To understand why Clark Seavert, an Oregon State University (OSU) agricultural economist, is advocating the planting of much more densely spaced pear orchards in the Pacific Northwest, it’s best to back up a few years. In 2004, Seavert and a wide range of tree fruit industry people were meeting to discuss how to make the business more profitable for growers.
Out of that meeting came the Washington Tree Fruit Research Commission initiative, “The Technology Roadmap For Tree Fruit Production.” It was based on a simple, though bold, premise, especially in light of the fact that 2009 is already here: “For the U.S. tree fruit industry to compete globally, we must reduce the cost of production of its highest quality fruit 30% by the year 2010.”
Though Seavert was not instrumental in developing the Roadmap, he feels that the goal has been met, largely through the use of platforms, chemical and mechanical thinners, and better crop protection products. He also says it became abundantly clear that there was no way such a goal could be reached without reining in labor costs. That meant that traditional orchards, with large trees that required a lot of ladder use, were out. Growers were going to need orchards that could utilize platforms and, perhaps some day soon, robots. “We need orchard designs that will take full advantage of technology,” he says. “The future of the tree fruit industry is going to have to incorporate these new technologies.”
Today, OSU Extension horticultural research technician Janet Turner and her colleagues are growing shorter trees — 8 to 11 feet tall, compared with the traditional 16-footers — that are three times closer together. Instead of the usual 300 trees per acre, there are more than 900. And they are grown more like a vineyard than a traditional orchard, with the trees grown flat against wire frames, hence the term “fruiting walls.”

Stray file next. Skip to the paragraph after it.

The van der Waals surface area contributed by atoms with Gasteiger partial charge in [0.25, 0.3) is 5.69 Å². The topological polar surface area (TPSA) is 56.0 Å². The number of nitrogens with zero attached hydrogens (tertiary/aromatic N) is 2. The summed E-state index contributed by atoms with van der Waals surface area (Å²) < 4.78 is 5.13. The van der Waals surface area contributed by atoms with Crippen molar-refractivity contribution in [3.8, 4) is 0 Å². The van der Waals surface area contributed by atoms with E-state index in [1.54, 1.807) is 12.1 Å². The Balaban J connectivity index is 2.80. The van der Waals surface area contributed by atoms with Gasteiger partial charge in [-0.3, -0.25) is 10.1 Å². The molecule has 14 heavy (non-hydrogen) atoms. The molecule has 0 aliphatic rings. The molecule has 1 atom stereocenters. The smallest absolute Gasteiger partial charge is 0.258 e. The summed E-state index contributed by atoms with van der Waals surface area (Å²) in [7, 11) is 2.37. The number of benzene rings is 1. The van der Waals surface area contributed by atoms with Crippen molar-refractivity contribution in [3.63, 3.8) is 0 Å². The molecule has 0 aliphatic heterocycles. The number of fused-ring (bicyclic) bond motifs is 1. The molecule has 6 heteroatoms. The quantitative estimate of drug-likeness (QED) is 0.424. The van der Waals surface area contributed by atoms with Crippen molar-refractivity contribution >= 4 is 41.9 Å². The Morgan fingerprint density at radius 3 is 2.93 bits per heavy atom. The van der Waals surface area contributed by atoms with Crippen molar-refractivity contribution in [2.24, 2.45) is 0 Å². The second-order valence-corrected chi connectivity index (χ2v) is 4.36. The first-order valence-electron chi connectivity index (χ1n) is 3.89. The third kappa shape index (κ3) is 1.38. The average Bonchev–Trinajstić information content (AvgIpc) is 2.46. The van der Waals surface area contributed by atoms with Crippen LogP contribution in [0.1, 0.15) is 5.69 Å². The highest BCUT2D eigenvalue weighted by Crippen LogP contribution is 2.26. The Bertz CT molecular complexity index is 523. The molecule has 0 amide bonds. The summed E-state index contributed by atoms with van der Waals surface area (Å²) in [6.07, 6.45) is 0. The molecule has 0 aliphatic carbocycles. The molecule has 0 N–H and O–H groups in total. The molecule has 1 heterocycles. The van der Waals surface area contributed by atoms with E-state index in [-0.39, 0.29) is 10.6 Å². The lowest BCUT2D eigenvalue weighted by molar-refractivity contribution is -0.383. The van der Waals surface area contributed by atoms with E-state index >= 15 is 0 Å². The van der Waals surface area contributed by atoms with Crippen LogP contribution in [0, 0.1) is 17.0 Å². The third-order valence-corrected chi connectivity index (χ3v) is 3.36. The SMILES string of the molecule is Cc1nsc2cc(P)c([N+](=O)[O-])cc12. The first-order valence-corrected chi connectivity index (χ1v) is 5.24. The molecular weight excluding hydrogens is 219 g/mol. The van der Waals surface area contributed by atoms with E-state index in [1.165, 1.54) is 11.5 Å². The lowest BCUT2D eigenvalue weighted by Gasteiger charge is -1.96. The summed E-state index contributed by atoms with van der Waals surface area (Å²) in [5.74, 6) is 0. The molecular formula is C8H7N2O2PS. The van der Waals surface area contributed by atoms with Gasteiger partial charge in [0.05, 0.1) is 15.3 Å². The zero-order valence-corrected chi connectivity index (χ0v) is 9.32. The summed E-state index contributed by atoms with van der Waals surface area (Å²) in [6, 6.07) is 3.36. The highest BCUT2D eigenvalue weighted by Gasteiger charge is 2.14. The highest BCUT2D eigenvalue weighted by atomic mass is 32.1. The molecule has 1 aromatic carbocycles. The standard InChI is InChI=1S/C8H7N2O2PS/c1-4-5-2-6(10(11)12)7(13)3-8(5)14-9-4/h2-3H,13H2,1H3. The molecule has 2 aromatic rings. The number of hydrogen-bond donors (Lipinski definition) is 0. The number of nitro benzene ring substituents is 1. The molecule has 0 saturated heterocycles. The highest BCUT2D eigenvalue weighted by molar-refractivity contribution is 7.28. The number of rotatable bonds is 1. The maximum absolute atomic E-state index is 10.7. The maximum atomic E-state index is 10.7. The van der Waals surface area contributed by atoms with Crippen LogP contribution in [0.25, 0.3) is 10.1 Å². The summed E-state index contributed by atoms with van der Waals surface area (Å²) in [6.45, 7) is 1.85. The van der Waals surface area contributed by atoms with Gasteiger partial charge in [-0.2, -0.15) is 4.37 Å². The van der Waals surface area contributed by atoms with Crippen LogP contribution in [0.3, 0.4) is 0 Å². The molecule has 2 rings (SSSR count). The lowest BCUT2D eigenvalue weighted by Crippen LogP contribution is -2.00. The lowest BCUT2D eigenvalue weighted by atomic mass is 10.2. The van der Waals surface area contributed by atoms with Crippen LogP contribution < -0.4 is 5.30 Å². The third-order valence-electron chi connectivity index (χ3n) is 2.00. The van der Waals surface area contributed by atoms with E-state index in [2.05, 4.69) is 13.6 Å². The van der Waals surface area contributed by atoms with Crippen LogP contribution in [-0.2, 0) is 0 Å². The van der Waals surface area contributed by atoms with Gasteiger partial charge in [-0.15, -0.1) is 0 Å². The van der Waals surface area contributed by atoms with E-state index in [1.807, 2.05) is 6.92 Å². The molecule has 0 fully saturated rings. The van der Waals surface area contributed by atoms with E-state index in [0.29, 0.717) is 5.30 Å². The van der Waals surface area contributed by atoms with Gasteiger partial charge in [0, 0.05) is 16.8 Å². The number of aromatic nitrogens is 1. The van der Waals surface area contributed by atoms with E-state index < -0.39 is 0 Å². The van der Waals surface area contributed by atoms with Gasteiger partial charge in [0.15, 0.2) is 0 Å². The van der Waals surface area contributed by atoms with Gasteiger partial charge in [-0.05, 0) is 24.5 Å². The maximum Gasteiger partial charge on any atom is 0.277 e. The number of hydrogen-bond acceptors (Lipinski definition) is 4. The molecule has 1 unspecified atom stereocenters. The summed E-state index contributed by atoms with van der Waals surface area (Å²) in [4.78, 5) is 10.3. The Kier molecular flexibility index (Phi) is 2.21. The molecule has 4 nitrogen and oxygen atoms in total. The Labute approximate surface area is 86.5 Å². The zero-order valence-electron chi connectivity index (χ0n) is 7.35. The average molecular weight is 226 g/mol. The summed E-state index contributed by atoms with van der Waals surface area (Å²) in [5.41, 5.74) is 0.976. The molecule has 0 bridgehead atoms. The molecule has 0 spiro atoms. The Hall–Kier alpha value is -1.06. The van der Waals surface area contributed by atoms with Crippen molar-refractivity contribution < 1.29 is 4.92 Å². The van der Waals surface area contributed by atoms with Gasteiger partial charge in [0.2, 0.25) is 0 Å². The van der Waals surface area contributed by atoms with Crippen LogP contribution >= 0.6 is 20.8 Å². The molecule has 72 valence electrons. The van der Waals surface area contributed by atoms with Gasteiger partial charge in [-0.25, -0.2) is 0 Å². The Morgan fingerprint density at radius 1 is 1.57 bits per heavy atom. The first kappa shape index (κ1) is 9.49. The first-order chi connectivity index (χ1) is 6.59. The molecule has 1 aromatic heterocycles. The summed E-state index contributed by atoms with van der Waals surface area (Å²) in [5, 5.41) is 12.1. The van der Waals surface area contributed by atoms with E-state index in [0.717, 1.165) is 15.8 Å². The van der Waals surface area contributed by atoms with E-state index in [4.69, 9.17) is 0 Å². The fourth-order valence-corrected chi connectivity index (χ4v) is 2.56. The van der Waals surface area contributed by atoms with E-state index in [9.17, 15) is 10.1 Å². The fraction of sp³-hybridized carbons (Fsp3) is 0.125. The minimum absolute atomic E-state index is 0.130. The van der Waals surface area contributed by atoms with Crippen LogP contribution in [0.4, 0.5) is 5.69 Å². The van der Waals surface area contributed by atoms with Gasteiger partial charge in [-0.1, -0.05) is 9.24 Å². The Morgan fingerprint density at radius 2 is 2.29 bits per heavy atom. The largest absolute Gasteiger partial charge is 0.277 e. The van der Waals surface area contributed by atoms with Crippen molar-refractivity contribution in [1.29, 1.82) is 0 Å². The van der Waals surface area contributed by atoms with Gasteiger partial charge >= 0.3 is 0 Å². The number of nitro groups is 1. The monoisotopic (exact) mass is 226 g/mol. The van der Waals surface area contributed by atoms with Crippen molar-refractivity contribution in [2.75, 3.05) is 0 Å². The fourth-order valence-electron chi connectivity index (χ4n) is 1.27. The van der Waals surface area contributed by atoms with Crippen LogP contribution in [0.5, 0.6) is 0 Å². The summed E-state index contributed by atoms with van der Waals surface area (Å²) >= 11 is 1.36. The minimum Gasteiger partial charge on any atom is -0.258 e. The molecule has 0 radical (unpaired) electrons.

The idea behind the intensified orchard design is not simply to increase yields; in fact, Seavert wishes growers would stop being so hung up on yields. The Technology Roadmap’s premise is not based on quantity, but on the highest quality fruit, or target fruit. “We need to get away from the idea that we need 80 to 90 bins per acre,” he says. “You only need 40 bins to the acre at 90% target fruit.”
Seavert emphasizes that “target fruit” doesn’t necessarily mean large fruit. It usually does, because a lot of buyers favor large fruit. But the key to that last sentence is that’s what the buyer wants. In other words, the customer is always right. “What if you’re growing for a neighborhood school? Your target fruit is smaller fruit,” he says.
Competitive Orchard System
For a grower to define his target fruit, he must know exactly how much money he’s making on a per-box basis, says Seavert. For most growers, that means getting their pack-out reports and examining them to determine on a block-by-block basis where the greatest profit lies. “Where are you making your money? We talked to a Utah grower who thought he wasn’t growing target fruit, but he was making money,” he says, then adds an economist’s punch line: “You’ll never go broke making a profit.”
Because of the cost of labor, most pear growers will find that means planting orchards more densely, with newer varieties on smaller trees. Seavert and his colleagues came up with the theory, called the Competitive Orchard System (COS), after analyzing the economic impacts of renewing orchards to accommodate newer technologies as well as other factors involving labor costs, such as the rising minimum wage rate. “A COS is about evaluation and management of established orchard blocks and establishing new blocks to be efficient and profitable,” he says. “Growers make at least a 15% return on their investment by growing 90% of their fruit as target fruit, which generates a profit over and above the production, harvest, packing, and marketing costs.”
To help growers achieve those aims, OSU is growing several varieties of dwarf pear rootstocks, says Turner, who is managing the trials. “Opportunities to grow a smaller pear tree that begins producing fruit in the third or fourth year have been thwarted by a lack of dwarfing, precocious rootstocks,” she says. “Therefore, we are testing rootstocks from around the world, as well as domestic clones, to find characteristics to create a more efficient orchard system.”